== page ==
There is an overwhelming amount of poverty, animal decline, and other serious problems in different countries all over the world. There are also many conservation efforts being made and a large amount of travelers either teach English abroad or volunteer at some point on their journey. After some research I’ve realized that there is a controversy hidden within the concepts of volunteering and working in these sorts of international establishments.

There are a number of different ways to get involved in a conservation or volunteer project. You can work by teaching English, rescuing trapped sea animals from the ocean, cleaning beaches or even collecting sea turtle eggs that could potentially be snatched up by poachers. Sometimes you get paid really well and sometimes you just get free accommodations while you work. In some cases you have to pay to volunteer. There is a conservation project for every endangered animal on the planet. The argument is that some of these conservation projects are no more than a glorified travel experience for a backpacker. Young travelers can handle wild animals and go home to tell their friends what an amazing experience they had while making a difference at the same time. As for teaching English, it is said to be a modern, Western-style education system that is taking away from ancient cultures and creating a worldwide mono-culture.

In either case, the Eco tourism and ESL industries are booming. The tourism industry itself is heavily relied on to generate revenues for many communities and travelers rely on these types of projects and jobs to fund their travels. Rosaleen Duffy, a world expert on wildlife conservation, wrote a book called:
Nature Crime: How we’re getting conservation wrong. The book talks about western-style conservation projects harming wildlife and damaging the environment. There is also a compelling documentary called: Schooling the world, which explains the westernized ideals being carried over into other cultures and diluting traditional societies.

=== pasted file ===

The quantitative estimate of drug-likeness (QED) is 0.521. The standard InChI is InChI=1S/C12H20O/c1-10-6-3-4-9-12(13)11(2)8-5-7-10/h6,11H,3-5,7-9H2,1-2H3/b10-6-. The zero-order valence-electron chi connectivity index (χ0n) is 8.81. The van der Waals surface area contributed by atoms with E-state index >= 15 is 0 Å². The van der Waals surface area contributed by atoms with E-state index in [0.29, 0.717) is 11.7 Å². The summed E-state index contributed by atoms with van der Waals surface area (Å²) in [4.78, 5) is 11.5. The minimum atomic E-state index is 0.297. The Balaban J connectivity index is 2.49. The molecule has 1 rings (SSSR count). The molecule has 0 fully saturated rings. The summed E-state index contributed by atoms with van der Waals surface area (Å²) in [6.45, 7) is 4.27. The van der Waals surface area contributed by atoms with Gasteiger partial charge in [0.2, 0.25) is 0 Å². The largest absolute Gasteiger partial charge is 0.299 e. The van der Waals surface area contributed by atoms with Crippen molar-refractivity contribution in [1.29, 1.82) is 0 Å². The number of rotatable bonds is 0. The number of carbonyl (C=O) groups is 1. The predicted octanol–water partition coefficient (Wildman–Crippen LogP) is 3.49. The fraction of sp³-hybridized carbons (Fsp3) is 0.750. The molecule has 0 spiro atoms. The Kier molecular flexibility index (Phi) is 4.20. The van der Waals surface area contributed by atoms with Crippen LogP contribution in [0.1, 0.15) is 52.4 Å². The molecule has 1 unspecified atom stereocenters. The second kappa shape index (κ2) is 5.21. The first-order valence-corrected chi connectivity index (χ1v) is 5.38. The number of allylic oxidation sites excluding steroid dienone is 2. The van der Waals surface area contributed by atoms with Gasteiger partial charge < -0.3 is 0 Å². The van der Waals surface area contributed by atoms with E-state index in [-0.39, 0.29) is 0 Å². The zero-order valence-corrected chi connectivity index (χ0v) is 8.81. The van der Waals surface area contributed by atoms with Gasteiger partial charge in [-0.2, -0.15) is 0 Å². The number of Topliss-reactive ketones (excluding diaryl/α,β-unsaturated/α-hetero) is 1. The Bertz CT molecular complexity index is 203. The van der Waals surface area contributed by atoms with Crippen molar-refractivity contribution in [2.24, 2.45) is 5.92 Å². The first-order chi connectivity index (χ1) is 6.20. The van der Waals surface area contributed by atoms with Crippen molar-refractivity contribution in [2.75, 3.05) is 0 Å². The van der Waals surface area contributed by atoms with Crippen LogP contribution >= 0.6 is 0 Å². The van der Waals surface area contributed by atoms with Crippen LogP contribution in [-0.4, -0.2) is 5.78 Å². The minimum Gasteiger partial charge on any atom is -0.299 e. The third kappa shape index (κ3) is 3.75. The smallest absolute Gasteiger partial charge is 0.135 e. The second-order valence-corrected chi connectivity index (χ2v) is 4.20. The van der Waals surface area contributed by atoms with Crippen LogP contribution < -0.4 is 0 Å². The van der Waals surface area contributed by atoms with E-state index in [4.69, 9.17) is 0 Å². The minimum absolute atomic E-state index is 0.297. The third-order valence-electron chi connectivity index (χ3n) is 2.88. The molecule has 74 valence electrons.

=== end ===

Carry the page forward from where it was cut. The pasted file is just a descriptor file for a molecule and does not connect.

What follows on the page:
With travel becoming more and more popular in developing countries, communities have come to depend on these associations within the tourism industry. International politics surrounding this means of travel have critics extremely concerned. The loss of wildlife and the lack of education around the world is disheartening to say the least. Is there any way to continue these multicultural practices in an ethical way? The social benefits that are coupled with Eco-tourism and teaching English as a second language are essential for many economies. Is there a better way to carry out these practices?

Every year thousands of Canadians with good intentions venture out into foreign countries as overseas ‘Voluntours’ to help build houses and schools, improve communities and educate small children. How could this be such a bad thing? Some environmental and humanitarian activists say that for-profit entities put poverty on display and exploit the people in the families that are involved. It’s hard to make sure the best practices and knowledge when so many of us want to be included in the rejuvenation of our environment and our people. How can unskilled workers who want to make a real difference succeed if time or money is a problem? The short term programs don’t seem to be the best solution in providing to the needs of those overseas communities.

Volunteers need experience, awareness and on-the-ground expertise when it comes to any conservation project. The volunteer travel industry is advancing at a rapid pace and with the concerns around this trade it is difficult to foresee the future and where it will lead us. It goes without saying that there is a lot of good that goes into these programs and the genuine relationships that develop in these subcultures are commendable. With corrupt political systems in place, astonishing poverty rates and the ever growing population, what else are we to do to protect those who are less fortunate and in need?

I handed this in this morning 🙂 Hope my prof likes it!